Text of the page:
top of page

Featured Plant

Psoralea Pinnata


Scientific Name: Psoralea pinnata

Common Names: Blue Pea, African Scurfpea

Family: Fabaceae

Plant Type: Evergreen shrubs or small trees

Environment: Flowers best in full sun coastside, filtered shade inland. Will not survive prolonged exposure to temperatures below freezing. Prune out interior branches to keep it looking its best.

Bloom: Clusters of lilac blue "pea" flowers on soft, needle-like branches. The fragrance reminds some of grape soda. Each pod produces only one seed.

Uses: Beautiful evergreen shrub for planting under large trees or near paths where its scent can be enjoyed. Good bee forage plant.


Psoralea Pinnatas can be found in the South Africa Garden (Beds 26a, 26b and 26d).



Psoralea Pinnata

Psoralea pinnata is a South African shrub which, at a distance, seems covered with dainty blue moths. Its flower structure is described as, "papillonaceous" or butterfly-like, and is similar to that of a sweet pea: five fused petals, the tiny blue banner standing vertically with two side wings; the keel, two fused pale white petals, lying horizontally. If you part the keel with your finger, you will find the stigma and ten stamens with their golden pollen concealed inside. Nature reveals in these flowers one of its many intricate ways of attracting pollinators, making sure they carry pollen away with them to other Psoraleas.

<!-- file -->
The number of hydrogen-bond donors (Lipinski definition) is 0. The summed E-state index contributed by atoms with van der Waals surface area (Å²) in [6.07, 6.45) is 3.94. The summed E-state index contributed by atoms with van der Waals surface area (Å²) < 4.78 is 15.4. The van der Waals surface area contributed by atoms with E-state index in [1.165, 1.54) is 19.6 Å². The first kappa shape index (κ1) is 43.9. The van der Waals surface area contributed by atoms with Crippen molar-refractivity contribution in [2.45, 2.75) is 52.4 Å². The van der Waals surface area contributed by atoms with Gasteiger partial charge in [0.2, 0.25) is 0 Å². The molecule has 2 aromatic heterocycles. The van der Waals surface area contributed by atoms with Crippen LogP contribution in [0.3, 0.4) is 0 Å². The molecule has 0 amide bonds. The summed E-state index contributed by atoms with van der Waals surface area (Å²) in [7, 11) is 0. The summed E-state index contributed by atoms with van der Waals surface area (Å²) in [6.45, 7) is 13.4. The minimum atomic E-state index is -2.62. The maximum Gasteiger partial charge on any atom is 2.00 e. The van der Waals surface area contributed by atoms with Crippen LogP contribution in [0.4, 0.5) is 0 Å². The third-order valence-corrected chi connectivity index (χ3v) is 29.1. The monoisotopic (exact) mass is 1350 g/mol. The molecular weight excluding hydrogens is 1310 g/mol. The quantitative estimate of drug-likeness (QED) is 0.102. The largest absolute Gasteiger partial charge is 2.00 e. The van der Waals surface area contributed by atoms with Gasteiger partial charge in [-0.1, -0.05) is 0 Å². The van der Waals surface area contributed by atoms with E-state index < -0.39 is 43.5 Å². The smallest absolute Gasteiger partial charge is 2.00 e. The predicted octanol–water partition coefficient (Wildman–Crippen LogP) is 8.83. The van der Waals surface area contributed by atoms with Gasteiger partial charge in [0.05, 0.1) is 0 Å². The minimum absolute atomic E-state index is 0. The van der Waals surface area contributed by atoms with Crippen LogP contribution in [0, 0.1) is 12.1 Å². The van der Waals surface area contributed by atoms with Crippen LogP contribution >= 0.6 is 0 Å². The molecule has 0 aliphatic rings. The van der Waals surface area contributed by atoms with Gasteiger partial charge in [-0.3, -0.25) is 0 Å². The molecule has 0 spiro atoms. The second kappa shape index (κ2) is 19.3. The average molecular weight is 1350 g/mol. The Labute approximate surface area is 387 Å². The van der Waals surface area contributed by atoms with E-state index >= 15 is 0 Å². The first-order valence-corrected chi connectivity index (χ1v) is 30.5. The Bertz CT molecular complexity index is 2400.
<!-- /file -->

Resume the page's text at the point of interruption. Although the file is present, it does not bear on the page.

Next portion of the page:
The leaves are narrow and needle-like, very green and slightly aromatic, and the blossoms give off a sweet cloying fragrance. Psoralea needs full sun, well-drained soil, and little water. It grows thick and bushy and can reach 12 feet in height. It was introduced to England from South Africa as early as 1600.

Three-fourths of the plants in the Cape Province of South Africa are endemic, meaning they occur nowhere else. More than 8,550 species have been counted, twice as many as in California, which is four times larger. Its climate is mediterranean like our own, permitting many South African plants to prosper here.


Photos by Joanne Taylor; text by Kathy McNeil; profile by  Fred Bové


bottom of page